Theatre | The Crucifer of Blood | Ken Longworth

DYNAMIC DUO: Alex Faber, as Sherlock Holmes, with Duncan Gordon, as Dr Watson, in DAPA Theatre's The Crucifer of Blood.

DYNAMIC DUO: Alex Faber, as Sherlock Holmes, with Duncan Gordon, as Dr Watson, in DAPA Theatre's The Crucifer of Blood.

RENOWNED detective Sherlock Holmes is first seen in an unusual situation in the play The Crucifer of Blood. He’s in the lounge room of his Baker Street apartment, wearing a dressing gown and playing a violin.

Then he has visitors. First, friend Dr John Watson, and then a young woman, Irene St Claire, who desperately appeals for his help in trying to protect her father. That parent is a retired British army captain who, with three other men, stole a priceless treasure during a revolt in India 30 years earlier and now is threatened with slaughter by unknown assailants.

Holmes eagerly takes on the investigation, while Dr Watson finds himself attracted to the woman.

The Crucifer of Blood was adapted by American playwright Paul Giovanni from Arthur Conan Doyle’s novel The Sign of Four, with elements from other Sherlock Holmes’ stories included. And in this story, Holmes is barely 30 and in his early investigative days.

DAPA Theatre is staging The Crucifer of Blood for a three-weekend season at its Hamilton theatre from Saturday, August 26.

The production gives young actors the chance to show their skills in a detective story that is full of surprises, with Alex Faber as Sherlock Holmes and Duncan Gordon as Dr Watson.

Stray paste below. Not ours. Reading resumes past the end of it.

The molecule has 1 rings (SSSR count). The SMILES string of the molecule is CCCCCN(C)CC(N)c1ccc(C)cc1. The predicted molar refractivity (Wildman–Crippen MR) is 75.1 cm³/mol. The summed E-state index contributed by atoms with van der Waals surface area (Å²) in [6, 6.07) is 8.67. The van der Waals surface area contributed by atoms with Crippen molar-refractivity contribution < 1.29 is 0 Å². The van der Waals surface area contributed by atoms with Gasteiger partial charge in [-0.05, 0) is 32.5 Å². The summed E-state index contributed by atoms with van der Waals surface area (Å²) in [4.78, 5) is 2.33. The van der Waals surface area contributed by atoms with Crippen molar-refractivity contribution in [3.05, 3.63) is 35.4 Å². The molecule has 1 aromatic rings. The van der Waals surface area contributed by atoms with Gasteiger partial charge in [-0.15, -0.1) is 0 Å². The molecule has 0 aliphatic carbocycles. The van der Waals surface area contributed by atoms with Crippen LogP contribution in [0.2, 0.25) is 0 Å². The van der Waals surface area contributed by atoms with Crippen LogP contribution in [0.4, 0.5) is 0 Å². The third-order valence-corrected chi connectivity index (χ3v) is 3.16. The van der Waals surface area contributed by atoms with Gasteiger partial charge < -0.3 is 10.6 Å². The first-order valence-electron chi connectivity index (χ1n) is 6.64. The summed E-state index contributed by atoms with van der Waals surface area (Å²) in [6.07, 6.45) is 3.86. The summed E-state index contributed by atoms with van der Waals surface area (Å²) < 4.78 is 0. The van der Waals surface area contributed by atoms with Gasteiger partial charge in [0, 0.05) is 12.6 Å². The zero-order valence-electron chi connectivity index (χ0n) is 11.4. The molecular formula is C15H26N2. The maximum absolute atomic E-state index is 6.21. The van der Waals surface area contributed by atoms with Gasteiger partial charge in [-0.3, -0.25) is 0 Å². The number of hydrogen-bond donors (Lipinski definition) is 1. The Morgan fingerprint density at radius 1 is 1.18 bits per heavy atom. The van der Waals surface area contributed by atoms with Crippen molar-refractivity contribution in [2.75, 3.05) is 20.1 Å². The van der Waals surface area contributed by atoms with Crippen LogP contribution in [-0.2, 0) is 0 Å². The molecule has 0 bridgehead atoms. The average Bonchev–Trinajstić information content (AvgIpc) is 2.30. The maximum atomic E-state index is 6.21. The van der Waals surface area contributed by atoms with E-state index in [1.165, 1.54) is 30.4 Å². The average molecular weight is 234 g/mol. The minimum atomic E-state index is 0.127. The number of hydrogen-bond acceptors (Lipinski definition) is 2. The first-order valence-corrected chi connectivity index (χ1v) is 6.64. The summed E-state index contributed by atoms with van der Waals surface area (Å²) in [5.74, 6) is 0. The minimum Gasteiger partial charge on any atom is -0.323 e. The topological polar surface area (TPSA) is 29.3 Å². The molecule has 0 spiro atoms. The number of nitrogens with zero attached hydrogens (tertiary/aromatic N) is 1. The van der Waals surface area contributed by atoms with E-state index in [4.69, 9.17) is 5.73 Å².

The story opens in India in 1857, showing how a curse is put on the four assailants by their victims, with that curse seemingly taking effect as they begin to become murder victims in 1887. Holmes finds himself in a spooky lodge, an opium den, and a boat chase on the river Thames as he investigates the deaths and curse. And there are amusing interactions with an inept Scotland Yard detective, Inspector Lestrade.

Alex Faber says that Holmes is initially clearly bored, and eagerly accepts Irene’s plea to help save her father. “She’s a strong and independent woman, and assists Holmes and Watson in trying to resolve her father’s troubles,” he notes.  

Maddie Richards, who plays Irene St Claire, said the variety of characters and their relationships in the story add to the intrigue.

Director David Murray has also taken on the role of Irene’s father, Captain Neville St Claire, with Oliver Pink as Major Alastair Ross, the chief British officer involved in the treasure chest robbery, and Michael Smythe as a private who is forced by the officers to take part in the theft. Peter Eyre is the dunderhead Inspector Lestrade, and Sean Hixon has multiple roles.

The Crucifer of Blood opens at DAPA Theatre, 145 Beaumont Street, Hamilton, on Saturday, August 26, at 7.30pm, then plays Friday at 7.30pm and Saturday at 2pm and 7.30pm, until September 9, plus a 2pm Sunday matinee on August 27.

Tickets: $28, concession $25. Bookings: 0416 252 446.        

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